One of the core ideas of Lean Construction is that the process of designing and producing a construction product should progress continuously and create value for both the customer and the delivery team. The hypothesis in this paper is that modularisation has potential as a method for value management. The aim is to describe how modularisation, in a lean context, can be used as a tool to facilitate the management of internal and external values in industrialised housing. The paper will explore the theory of modularisation and its drivers and examine how the method can promote value management. Modularisation is then explored in practice, using empirical knowledge from the building service systems (HVAC, electricity, etc.) development process at five Swedish multi-storey timber housing producers. The analysis point out the importance of decomposing the modularisation process into a jointly performed industry phase where modules are designed, followed by a company internal product development process that complies to the modules. This paper concludes that it is not the product decomposition into modules that is of importance, rather the process that strives to balance internal and external values.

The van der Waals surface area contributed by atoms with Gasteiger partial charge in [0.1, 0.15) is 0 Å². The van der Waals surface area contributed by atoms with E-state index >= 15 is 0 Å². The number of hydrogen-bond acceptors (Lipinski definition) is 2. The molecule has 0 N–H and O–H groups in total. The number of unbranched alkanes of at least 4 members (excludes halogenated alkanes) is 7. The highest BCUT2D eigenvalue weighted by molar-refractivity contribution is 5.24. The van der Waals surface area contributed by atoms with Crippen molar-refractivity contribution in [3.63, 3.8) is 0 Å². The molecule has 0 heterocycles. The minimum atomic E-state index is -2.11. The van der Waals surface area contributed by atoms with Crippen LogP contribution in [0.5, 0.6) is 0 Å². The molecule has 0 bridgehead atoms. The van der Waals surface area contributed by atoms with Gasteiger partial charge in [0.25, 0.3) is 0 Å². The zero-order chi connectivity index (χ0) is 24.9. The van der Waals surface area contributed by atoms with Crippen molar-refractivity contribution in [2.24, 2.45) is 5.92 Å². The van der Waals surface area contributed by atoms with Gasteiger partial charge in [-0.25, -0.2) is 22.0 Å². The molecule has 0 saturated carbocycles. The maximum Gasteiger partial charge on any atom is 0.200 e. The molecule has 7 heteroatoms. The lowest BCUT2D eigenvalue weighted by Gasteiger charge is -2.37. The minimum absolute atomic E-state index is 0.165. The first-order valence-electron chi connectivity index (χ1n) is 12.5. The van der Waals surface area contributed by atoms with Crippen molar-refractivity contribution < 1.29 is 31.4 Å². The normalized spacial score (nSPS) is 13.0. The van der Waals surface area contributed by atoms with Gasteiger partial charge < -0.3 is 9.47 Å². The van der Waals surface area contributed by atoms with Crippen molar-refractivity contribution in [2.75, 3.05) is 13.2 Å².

modular drivers, industrialised housing, building service systems, value management
Lennartsson, M. , Bjornfot, A. & Stehn, L. 2008, 'Lean Modular Design: Value-Based Progress of Industrialised Housing' In:, Tzortzopoulos, P. & Kagioglou, M., 16th Annual Conference of the International Group for Lean Construction. Manchester, UK, 16-18 Jul 2008. pp 541-552